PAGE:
This is a rant about wine. But more than that, it's a rant about the sorry state that western civilization has gotten itself into. We live in such a consumer-driven, brand-conscious, intellectual-property-loving, litigious culture that our very language is now off limits to us because large corporations say so.
It's bad enough in the wine world that we're fighting over place names and appellations that sound the same (witness the battle lost by Friuli who can no longer make a wine called Tocai Friulano because "Tocai" sounds too much like Tokaji, the famous Hungarian wine). But now we're seeing battles over normal, everyday words.
My heart goes out to poor Kathleen and Simon Inman, proprietors of Inman Family Vineyards, a winery that just got started three or four years ago in the Russian River Valley. Their vineyard property (along with several other famous wineries) lies on Olivet Road in Sonoma County, and so she opted to name her vineyard Olivet Grange Vineyard. But what should happen when she released her Olivet Grange Vineyard Pinot Noir last year?
Penfolds Estate, the Australian company owned by the liquor giant Fosters, sued, claiming they owned the exclusive right to use the word Grange on a wine label.
If you're not outraged, you're not paying attention. Can I outline the reasons that this is so utterly stupid, and frankly just plain mean?
1. It's a common word in the English language. Since when does anyone own the exclusive right to it in any form?
2. It's the name of their vineyard, for Pete's sake. Penfolds Grange is just the proper name for the wine. It is not made from the Grange vineyard (Grange is made from several vineyard sources).
3. Wine 1 is named: Inman Family Vineyards "Olivet Grange Vineyard" Pinot Noir, Russian River Valley. Wine 2 is named Penfolds Grange, Barossa Valley, Australia. What moron is going to get these mixed up?
4. Did I mention it's a frikkin Pinot Noir!!!! Who is going to confuse a $40 Pinot from Sonoma with a $200 Syrah from Down Under? Boggles the mind.
5. Inman family wines makes something like 3000 cases a year. Penfolds? Probably 150,000. So where's the threat? Inman doesn't even have the money to challenge this ridiculous lawsuit in court. They just have to roll over. Which is, of course, precisely what Foster's wants.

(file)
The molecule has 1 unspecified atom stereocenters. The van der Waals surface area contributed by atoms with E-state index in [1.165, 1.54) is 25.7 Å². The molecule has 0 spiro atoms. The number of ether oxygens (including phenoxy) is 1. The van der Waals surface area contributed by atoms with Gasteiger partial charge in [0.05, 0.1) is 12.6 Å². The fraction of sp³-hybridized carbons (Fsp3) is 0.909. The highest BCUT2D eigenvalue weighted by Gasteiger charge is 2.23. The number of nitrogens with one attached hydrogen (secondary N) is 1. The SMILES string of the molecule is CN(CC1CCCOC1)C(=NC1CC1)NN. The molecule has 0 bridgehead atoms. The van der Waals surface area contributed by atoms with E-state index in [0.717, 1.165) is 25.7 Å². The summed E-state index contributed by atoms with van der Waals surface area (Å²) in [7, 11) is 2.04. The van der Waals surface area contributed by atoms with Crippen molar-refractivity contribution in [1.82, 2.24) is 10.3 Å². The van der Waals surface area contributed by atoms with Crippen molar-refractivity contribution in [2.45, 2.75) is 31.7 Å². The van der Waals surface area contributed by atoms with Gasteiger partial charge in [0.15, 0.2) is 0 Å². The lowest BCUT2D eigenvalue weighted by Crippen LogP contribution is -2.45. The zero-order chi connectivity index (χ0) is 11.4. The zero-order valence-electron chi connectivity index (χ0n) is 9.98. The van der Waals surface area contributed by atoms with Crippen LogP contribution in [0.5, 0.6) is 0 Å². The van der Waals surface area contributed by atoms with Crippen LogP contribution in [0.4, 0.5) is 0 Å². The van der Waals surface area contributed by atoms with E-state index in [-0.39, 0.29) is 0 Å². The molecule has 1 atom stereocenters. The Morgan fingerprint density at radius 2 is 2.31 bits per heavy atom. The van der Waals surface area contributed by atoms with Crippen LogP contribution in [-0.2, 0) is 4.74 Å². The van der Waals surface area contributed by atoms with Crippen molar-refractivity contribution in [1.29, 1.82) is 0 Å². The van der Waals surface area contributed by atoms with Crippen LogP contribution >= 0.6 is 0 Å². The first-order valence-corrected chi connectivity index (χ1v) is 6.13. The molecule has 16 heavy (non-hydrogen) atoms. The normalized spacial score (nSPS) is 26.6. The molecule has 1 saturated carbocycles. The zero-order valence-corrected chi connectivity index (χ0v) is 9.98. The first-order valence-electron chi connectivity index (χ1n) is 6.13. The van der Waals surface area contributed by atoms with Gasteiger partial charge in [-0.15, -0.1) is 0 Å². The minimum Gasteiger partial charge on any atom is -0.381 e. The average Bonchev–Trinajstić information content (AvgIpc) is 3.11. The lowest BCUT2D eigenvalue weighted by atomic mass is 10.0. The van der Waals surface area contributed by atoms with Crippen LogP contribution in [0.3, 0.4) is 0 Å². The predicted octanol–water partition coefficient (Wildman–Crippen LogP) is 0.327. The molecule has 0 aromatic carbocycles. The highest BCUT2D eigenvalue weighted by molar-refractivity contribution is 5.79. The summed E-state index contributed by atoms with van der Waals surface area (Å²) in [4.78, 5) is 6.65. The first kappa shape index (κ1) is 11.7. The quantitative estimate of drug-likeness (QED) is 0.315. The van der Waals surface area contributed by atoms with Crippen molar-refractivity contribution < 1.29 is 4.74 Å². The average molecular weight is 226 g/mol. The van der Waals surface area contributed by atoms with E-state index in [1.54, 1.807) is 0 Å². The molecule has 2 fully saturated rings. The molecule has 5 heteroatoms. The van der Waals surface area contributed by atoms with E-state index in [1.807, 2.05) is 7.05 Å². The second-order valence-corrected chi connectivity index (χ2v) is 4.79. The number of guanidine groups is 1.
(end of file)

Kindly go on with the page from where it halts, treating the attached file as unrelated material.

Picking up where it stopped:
The sad thing is, this sort of shit happens all the time in the corporate world, and with more frequency every passing year. Yet the folks who work at these big corporations (not just in the wine world) are constantly complaining about the fact that they are painted by so many people to be big evil monsters.
Well here's a tip for the Foster's and the other big companies of the world who think you own words just because they've been on your label for years: try spending your money on something productive and keeping a leash on your rabid lawyers for a change and you'll be surprised how people might treat you. Or, you can just keep being pricks about stuff like this and you'll always be the companies that people love to hate.
Inman Family Vineyards will be releasing their Pinot Noirs from now on labeled "OGV."
Read more details at Wine & Spirits Daily.
A wine book like no other. Photographs, essays, and wine recommendations. Learn more.
Vinography Images: Swift Work Social Media Answers the Question: Where Did Australian Wine Go Wrong Hourglass, Napa Valley: Current and Upcoming Releases Drought Problems? Just Have an Earthquake Vinography Images: Just One Vinography Unboxed: Week of September 1, 2014 Earthquake Rattles Napa Harvest NIMBY Versus Vineyard in Malibu Vinography Images: Precious Droplets MORIC: The Apogee of Blaufränkisch
Masuizumi Junmai Daiginjo, Toyama Prefecture Wine.Com Gives Retailers (and Consumers) the Finger 1961 Hospices de Beaune Emile Chandesais, Burgundy Wine Over Time The Better Half of My Palate 1999 KirÃ¡lyudvar "Lapis" Tokaji Furmint, Hungary What's Allowed in Your Wine and Winemaking Why Community Tasting Notes Sites Will Fail Appreciating Wine in Context The Soul vs. The Market 1989 Fiorano Botte 48 Semillion,Italy